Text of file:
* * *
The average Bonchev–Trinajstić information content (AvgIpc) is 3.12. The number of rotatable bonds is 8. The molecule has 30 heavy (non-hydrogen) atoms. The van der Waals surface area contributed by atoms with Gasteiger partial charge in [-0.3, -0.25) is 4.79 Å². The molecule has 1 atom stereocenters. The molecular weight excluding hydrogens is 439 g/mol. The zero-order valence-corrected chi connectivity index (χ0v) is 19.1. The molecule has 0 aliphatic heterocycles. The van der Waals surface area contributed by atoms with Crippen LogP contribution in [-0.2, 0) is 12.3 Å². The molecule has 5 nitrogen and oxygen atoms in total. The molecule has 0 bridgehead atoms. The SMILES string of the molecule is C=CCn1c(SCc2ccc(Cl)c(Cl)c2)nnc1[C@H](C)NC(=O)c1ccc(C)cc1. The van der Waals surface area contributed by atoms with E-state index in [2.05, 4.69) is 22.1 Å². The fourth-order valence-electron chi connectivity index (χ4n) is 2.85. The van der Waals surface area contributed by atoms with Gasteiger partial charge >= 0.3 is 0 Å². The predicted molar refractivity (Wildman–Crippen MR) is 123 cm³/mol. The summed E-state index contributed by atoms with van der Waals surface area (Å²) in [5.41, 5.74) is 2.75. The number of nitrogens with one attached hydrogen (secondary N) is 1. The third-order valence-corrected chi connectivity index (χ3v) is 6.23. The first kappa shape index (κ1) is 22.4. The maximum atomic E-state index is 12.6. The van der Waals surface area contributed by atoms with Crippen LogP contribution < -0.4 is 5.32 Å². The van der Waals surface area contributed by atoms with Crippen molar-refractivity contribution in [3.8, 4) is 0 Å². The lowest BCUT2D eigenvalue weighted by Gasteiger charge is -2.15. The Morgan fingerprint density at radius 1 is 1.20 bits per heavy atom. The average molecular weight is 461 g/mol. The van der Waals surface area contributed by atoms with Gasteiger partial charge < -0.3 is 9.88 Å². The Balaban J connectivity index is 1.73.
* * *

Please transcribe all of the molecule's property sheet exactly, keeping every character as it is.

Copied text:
The average Bonchev–Trinajstić information content (AvgIpc) is 3.12. The number of rotatable bonds is 8. The molecule has 30 heavy (non-hydrogen) atoms. The van der Waals surface area contributed by atoms with Gasteiger partial charge in [-0.3, -0.25) is 4.79 Å². The molecule has 1 atom stereocenters. The molecular weight excluding hydrogens is 439 g/mol. The zero-order valence-corrected chi connectivity index (χ0v) is 19.1. The molecule has 0 aliphatic heterocycles. The van der Waals surface area contributed by atoms with Crippen LogP contribution in [-0.2, 0) is 12.3 Å². The molecule has 5 nitrogen and oxygen atoms in total. The molecule has 0 bridgehead atoms. The SMILES string of the molecule is C=CCn1c(SCc2ccc(Cl)c(Cl)c2)nnc1[C@H](C)NC(=O)c1ccc(C)cc1. The van der Waals surface area contributed by atoms with E-state index in [2.05, 4.69) is 22.1 Å². The fourth-order valence-electron chi connectivity index (χ4n) is 2.85. The van der Waals surface area contributed by atoms with Gasteiger partial charge >= 0.3 is 0 Å². The predicted molar refractivity (Wildman–Crippen MR) is 123 cm³/mol. The summed E-state index contributed by atoms with van der Waals surface area (Å²) in [5.41, 5.74) is 2.75. The number of nitrogens with one attached hydrogen (secondary N) is 1. The third-order valence-corrected chi connectivity index (χ3v) is 6.23. The first kappa shape index (κ1) is 22.4. The maximum atomic E-state index is 12.6. The van der Waals surface area contributed by atoms with Crippen LogP contribution < -0.4 is 5.32 Å². The van der Waals surface area contributed by atoms with Crippen molar-refractivity contribution in [3.8, 4) is 0 Å². The lowest BCUT2D eigenvalue weighted by Gasteiger charge is -2.15. The Morgan fingerprint density at radius 1 is 1.20 bits per heavy atom. The average molecular weight is 461 g/mol. The van der Waals surface area contributed by atoms with Gasteiger partial charge < -0.3 is 9.88 Å². The Balaban J connectivity index is 1.73.